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Let's face it, people: this whole old school thing, whether it's called 'revitalist,' 'retro,' or whatever term that's being forced into the metal glossary as I type, isn't going away. Some have had hard time coping with this fact, but I must ask, why? After all, this nostalgia phenomenon has produced some of the better records of the last few years (including but not limited to Antichrist's Forbidden World, Ghost's Opus Eponymous, and Enforcer's Diamonds) and introduced younger metalheads to the classic bands that inspired them. Until now, I haven't felt that any death metal album of this nature has succeeded in quite the way those aforementioned releases have, not favoring the Incantation worship of bands like Disma. That, however, has changed with Horrendous and their debut.
The Chills instead opts for a sound forged from the glory of early Death and the melancholy vibes of early Swedish death metal. The guitar tone is thick and vibrant in the rhythms but positively dreary in the leads (reminding me of the balance Septic Flesh struck on their mid-90s releases). Songs wind their way between blistering, thrash-influenced passages and doom-laden, cavernous corridors (just see the nine minute "The Eye of Madness"). The vocals are just about as pure as the genre can offer, crushingly growling with zero mercy--or surprise from the listener. The production values couldn't possibly be any better, staying true to the original sound of albums like Leprosy and Severed Survival while utilizing the clarity that modern technology offers. The songwriting isn't as strictly structured as you might find in Schuldiner's old troupe, though, often sprawling beyond the constraints of a normal track and voyaging beyond their simplistic strategy.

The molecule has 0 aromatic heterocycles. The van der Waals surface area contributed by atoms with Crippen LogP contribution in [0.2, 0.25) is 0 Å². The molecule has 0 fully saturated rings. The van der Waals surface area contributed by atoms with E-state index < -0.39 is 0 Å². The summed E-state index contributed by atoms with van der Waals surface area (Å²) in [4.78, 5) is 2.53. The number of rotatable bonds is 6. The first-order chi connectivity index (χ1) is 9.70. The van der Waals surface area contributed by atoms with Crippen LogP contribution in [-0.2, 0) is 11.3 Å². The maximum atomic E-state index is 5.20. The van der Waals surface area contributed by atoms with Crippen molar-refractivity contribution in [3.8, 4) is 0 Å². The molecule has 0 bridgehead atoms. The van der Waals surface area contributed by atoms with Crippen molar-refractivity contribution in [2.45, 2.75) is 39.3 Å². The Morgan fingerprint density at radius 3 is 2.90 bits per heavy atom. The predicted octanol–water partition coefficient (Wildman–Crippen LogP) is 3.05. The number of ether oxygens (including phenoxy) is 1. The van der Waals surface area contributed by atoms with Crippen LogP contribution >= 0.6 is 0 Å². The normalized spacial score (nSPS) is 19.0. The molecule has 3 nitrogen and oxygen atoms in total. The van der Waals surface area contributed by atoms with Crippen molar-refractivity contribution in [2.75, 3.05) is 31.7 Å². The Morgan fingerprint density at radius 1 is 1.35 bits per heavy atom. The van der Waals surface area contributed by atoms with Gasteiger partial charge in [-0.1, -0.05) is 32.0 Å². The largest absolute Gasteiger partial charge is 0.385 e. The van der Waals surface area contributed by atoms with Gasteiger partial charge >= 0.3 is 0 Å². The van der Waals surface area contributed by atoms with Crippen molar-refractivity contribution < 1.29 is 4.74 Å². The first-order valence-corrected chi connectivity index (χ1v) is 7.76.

The individual tracks are a tad less memorable by nature, but I think the great flow of the release more than makes up for it. It's altogether consistent, but a few notable highlights certainly reveal themselves as one voyages through its vile contents. For one, that intro to "The Womb" certainly won't fade from my memory anytime soon, slowly churning in desolation before exploding into a riff you might hear on Scream Bloody Gore. "The Somber (Desolate Winds)" turns that method on its head, systematically rabbit-punching the listener in the face with its initially punishing rhythm before slowing to an emotion crawl. Personally, I always perk up in the middle of "The Ritual" when song breaks out into a full on assault about midway through. In between those tracks lie more concise numbers like "Ripped to Shreds" and "Altars," which function well as brief asskickers alongside the more developed songs.
Horrendous loads the entire songlist up with winners, clocking in at forty-three minutes of near perfect death metal no fan of the genre should miss. I'm almost surprised it's from the US and not Sweden, a country accustomed to making tried and true efforts of this bloodstained breed. As it stands, though, The Chills is a monumental testament to the relevance of the revitalist movement and an eyebrow-raising debut in a world where so few have existed as of late. It's the kind of album I rarely tire of and the first great release of 2012. A safe buy for everybody who appreciates the form.